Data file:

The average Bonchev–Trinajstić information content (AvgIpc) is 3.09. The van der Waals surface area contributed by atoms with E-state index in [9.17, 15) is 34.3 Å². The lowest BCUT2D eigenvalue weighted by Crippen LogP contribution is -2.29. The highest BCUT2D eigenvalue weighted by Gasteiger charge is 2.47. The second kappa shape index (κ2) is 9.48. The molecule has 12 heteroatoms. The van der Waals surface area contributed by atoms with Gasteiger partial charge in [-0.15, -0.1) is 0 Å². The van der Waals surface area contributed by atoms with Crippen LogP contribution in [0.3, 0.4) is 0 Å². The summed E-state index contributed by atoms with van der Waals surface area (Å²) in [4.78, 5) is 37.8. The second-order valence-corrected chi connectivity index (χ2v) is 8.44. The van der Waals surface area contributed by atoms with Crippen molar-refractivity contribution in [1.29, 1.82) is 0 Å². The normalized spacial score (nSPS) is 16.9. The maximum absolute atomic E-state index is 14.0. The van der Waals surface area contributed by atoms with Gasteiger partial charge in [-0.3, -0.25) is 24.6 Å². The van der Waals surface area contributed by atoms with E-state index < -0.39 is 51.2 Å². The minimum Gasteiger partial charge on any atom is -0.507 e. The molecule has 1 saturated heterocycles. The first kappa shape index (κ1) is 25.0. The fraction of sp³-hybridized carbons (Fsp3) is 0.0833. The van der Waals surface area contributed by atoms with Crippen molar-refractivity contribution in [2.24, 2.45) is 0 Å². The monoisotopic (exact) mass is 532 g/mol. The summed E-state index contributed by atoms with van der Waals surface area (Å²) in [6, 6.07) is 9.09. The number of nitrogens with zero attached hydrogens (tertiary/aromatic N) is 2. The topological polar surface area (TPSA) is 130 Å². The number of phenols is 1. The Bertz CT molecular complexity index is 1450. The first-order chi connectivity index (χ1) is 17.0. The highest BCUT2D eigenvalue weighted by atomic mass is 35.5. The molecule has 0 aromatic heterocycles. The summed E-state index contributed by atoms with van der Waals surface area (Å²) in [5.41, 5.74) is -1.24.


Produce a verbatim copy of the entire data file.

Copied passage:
The average Bonchev–Trinajstić information content (AvgIpc) is 3.09. The van der Waals surface area contributed by atoms with E-state index in [9.17, 15) is 34.3 Å². The lowest BCUT2D eigenvalue weighted by Crippen LogP contribution is -2.29. The highest BCUT2D eigenvalue weighted by Gasteiger charge is 2.47. The second kappa shape index (κ2) is 9.48. The molecule has 12 heteroatoms. The van der Waals surface area contributed by atoms with Gasteiger partial charge in [-0.15, -0.1) is 0 Å². The van der Waals surface area contributed by atoms with Crippen LogP contribution in [0.3, 0.4) is 0 Å². The summed E-state index contributed by atoms with van der Waals surface area (Å²) in [4.78, 5) is 37.8. The second-order valence-corrected chi connectivity index (χ2v) is 8.44. The van der Waals surface area contributed by atoms with Crippen molar-refractivity contribution in [1.29, 1.82) is 0 Å². The normalized spacial score (nSPS) is 16.9. The maximum absolute atomic E-state index is 14.0. The van der Waals surface area contributed by atoms with Gasteiger partial charge in [-0.3, -0.25) is 24.6 Å². The van der Waals surface area contributed by atoms with E-state index < -0.39 is 51.2 Å². The minimum Gasteiger partial charge on any atom is -0.507 e. The molecule has 1 saturated heterocycles. The first kappa shape index (κ1) is 25.0. The fraction of sp³-hybridized carbons (Fsp3) is 0.0833. The van der Waals surface area contributed by atoms with Crippen molar-refractivity contribution in [2.24, 2.45) is 0 Å². The monoisotopic (exact) mass is 532 g/mol. The summed E-state index contributed by atoms with van der Waals surface area (Å²) in [6, 6.07) is 9.09. The number of nitrogens with zero attached hydrogens (tertiary/aromatic N) is 2. The topological polar surface area (TPSA) is 130 Å². The number of phenols is 1. The Bertz CT molecular complexity index is 1450. The first-order chi connectivity index (χ1) is 17.0. The highest BCUT2D eigenvalue weighted by atomic mass is 35.5. The molecule has 0 aromatic heterocycles. The summed E-state index contributed by atoms with van der Waals surface area (Å²) in [5.41, 5.74) is -1.24.